On the days leading up to 22 April, significant pro-government ("no color" or "multicolor shirts") rallies appeared in Bangkok alongside the anti-government ones for the first time. Some of the demonstrators were clearly pro-government, meanwhile other ones were just Bangkokians tired of the disruption in their city life that Red-Shirts were causing On Wednesday, 21 April, the two groups clashed near the opening to Silom Road. On Thursday afternoon the two groups clashed again. According to BBC reporter Alastair Leithead, a small group of people "walked through police lines and started throwing bottles and stones towards barricades manned by Red-Shirt protesters." The Red-Shirts responded by firing fireworks into the air.] Pro-government protesters urged the military to attack, shouting "Fight, fight!" The police did not respond to the conflict. Anti-Thaksin "Yellow Shirt" protesters threatened "to step into the conflict and push out the Red-Shirts themselves if the army doesn't take firmer action" against the Red-Shirt protesters, who are being encouraged by Thaksin Shinawatra from abroad.
Early on 22 April, the Thai army warned Red-Shirt protesters that their chance to cease and desist was "running out". 10,000 troops were moved to central Bangkok. The military threatened to "use tear gas, rubber bullets, and live ammunition, if necessary", to combat the UDD protesters. "If we move in, we will attempt to arrest the leaders," said army spokesman Col. Sunsern Kaewkumnerd. "The government will be very decisive but in the beginning of the operation there may be chaos." UDD leaders remained defiant, saying it was up to General Anupong Paochinda "whether to kill people or to stop the killing."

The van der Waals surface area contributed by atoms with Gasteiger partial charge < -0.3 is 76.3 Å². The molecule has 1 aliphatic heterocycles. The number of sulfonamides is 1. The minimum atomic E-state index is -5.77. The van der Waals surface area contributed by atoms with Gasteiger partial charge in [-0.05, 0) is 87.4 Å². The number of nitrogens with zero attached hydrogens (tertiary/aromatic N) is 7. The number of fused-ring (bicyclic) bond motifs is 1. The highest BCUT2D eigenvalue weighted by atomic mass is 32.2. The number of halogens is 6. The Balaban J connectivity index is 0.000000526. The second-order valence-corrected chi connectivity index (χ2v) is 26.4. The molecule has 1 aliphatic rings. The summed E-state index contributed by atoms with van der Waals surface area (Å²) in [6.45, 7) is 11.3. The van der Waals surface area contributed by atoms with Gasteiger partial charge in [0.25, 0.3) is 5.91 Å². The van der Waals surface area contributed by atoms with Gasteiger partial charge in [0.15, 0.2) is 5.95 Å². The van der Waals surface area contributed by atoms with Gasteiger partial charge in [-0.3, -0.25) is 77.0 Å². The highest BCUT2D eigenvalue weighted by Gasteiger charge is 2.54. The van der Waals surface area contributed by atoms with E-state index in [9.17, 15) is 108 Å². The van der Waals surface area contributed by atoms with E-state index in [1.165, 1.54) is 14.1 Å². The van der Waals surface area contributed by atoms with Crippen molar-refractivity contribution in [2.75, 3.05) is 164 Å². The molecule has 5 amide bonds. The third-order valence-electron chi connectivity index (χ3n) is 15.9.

On the evening of 22 April, around 8 pm local time, a series of explosions in Bangkok alleged by the government to have been perpetrated by assailants linked to the red-shirt protesters killed one person and injured 86 more, including at least four foreigners. The explosions were caused by at least five M-79 grenades. Three of the grenades were set off at Saladaeng Skytrain station (the elevated railway that is the main public transport), one near the Dusit Thani Hotel, and one near a bank. It was the first time during the protests that a grenade attack occurred in a densely populated area and the first time that serious injuries occurred, although dozens of grenade attacks had occurred since the protest started. The government did not blame the Red-Shirt movement itself, but rather unspecified "terrorists" for the attack. Suthep stated, "the M79 launcher had a 400-metre shooting range and it was clear that it was shot from behind the King Rama VI Monument where the Red-Shirts are rallying". Red-Shirt leaders denied being responsible for the attacks.
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